Forgive my ignorance on the subject, but if it is true stone, shouldn't the base rest on a support ledge due to its weight, like Mr. Luttral wrote? (vs. a weep screed).

PS: When is the last time you've seen a weep screed used with cultured stone?

Never. Not once. The builders and subs don't even know what one is.

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It's supposed to terminate at a weep screed at the bottom and not be buried in the soil at all.

Forgive my ignorance on the subject, but if it is true stone, shouldn't the base rest on a support ledge due to its weight, like Mr. Luttral wrote? (vs. a weep screed).

PS: When is the last time you've seen a weep screed used with cultured stone?

Never. Not once. The builders and subs don't even know what one is.

I've been hammering the details of the MVMA manual for about six months and one big builder has been sharing it with his sub and the last few houses I did in one of their developments not only had the proper separation, they had the termination beads, weep screeds, backer rod and proper flashings.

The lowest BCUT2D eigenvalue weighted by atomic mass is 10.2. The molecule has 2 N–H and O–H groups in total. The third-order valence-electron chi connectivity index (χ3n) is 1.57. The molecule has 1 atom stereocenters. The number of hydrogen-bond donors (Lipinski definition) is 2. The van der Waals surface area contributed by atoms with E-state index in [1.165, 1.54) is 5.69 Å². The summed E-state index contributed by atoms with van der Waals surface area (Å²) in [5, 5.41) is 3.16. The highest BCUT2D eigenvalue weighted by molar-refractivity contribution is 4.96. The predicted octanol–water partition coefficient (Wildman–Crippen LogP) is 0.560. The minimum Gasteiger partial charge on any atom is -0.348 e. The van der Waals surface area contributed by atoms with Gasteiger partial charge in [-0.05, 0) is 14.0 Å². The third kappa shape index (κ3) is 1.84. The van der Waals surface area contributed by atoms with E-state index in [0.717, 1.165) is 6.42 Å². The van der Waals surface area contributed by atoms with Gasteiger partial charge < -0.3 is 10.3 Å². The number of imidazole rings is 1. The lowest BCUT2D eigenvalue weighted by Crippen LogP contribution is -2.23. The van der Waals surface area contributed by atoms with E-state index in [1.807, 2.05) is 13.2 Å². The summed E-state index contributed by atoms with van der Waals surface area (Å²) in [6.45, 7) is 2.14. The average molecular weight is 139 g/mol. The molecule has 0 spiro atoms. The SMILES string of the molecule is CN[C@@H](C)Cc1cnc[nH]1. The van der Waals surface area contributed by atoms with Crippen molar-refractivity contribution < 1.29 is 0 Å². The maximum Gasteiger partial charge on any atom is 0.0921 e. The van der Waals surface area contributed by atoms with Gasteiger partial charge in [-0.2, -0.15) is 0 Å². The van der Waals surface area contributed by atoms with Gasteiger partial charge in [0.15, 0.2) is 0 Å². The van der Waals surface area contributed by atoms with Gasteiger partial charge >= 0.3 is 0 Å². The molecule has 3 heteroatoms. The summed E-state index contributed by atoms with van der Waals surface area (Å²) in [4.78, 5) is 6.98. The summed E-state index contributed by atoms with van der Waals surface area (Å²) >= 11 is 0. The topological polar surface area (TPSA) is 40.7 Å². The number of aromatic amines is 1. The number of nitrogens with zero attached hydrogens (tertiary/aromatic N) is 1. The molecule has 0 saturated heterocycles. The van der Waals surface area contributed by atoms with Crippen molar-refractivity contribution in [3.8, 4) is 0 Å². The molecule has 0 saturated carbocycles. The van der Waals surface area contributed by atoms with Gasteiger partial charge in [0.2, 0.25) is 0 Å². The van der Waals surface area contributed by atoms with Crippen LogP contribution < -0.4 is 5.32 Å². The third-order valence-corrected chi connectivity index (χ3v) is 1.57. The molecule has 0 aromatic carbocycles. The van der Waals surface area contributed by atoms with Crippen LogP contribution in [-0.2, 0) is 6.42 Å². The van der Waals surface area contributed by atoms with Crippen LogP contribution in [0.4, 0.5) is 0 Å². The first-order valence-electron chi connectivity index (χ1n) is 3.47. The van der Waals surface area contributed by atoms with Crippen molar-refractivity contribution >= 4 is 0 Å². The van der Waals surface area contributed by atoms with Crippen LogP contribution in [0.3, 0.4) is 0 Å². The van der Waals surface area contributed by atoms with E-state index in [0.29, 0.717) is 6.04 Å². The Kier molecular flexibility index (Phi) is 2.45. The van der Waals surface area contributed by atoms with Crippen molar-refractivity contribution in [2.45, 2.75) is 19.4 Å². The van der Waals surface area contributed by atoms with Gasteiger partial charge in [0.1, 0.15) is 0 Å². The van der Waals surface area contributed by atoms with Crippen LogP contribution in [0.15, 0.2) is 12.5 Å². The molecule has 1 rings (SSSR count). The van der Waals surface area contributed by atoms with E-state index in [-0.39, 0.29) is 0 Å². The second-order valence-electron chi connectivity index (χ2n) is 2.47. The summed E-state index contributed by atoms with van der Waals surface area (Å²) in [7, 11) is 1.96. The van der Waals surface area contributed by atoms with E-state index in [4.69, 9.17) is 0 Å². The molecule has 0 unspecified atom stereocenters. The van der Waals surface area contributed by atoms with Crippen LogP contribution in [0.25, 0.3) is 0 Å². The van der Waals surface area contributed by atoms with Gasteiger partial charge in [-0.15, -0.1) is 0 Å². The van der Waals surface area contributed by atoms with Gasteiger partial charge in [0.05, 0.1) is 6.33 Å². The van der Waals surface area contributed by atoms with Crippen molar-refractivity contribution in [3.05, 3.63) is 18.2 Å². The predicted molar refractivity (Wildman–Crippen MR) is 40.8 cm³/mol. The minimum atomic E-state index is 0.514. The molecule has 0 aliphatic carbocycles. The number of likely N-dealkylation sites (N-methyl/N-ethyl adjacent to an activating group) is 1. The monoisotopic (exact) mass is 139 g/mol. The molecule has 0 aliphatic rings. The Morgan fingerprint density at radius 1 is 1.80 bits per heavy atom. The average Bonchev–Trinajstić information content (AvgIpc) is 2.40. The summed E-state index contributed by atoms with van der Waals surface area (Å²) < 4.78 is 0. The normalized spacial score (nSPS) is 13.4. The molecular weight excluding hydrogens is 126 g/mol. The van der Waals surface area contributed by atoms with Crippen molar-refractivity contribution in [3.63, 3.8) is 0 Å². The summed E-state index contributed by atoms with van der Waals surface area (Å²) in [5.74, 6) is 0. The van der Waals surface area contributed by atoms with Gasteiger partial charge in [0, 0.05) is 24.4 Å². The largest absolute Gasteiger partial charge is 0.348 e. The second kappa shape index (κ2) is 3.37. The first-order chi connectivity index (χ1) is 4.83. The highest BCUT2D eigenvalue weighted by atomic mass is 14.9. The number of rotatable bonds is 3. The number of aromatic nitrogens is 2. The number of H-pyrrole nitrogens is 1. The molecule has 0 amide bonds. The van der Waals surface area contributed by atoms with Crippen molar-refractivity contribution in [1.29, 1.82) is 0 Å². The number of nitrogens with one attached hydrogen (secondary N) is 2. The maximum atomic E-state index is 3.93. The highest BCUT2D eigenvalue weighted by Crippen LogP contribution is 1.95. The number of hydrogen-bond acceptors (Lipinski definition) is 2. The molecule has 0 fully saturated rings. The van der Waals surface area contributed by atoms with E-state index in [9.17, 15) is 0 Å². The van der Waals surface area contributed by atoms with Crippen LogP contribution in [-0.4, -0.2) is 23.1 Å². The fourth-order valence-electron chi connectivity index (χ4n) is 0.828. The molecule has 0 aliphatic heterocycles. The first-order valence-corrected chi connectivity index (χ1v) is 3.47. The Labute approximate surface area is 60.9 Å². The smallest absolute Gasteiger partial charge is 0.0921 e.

Keep hammering on it long enough and word gets around.

ONE TEAM - ONE FIGHT!!!

Mike

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I've been hammering the details of the MVMA manual for about six months and one big builder has been sharing it with his sub and the last few houses I did in one of their developments not only had the proper separation, they had the termination beads, weep screeds, backer rod and proper flashings.

Keep hammering on it long enough and word gets around.

ONE TEAM - ONE FIGHT!!!

Mike

Mike ... you have a link for that document/website?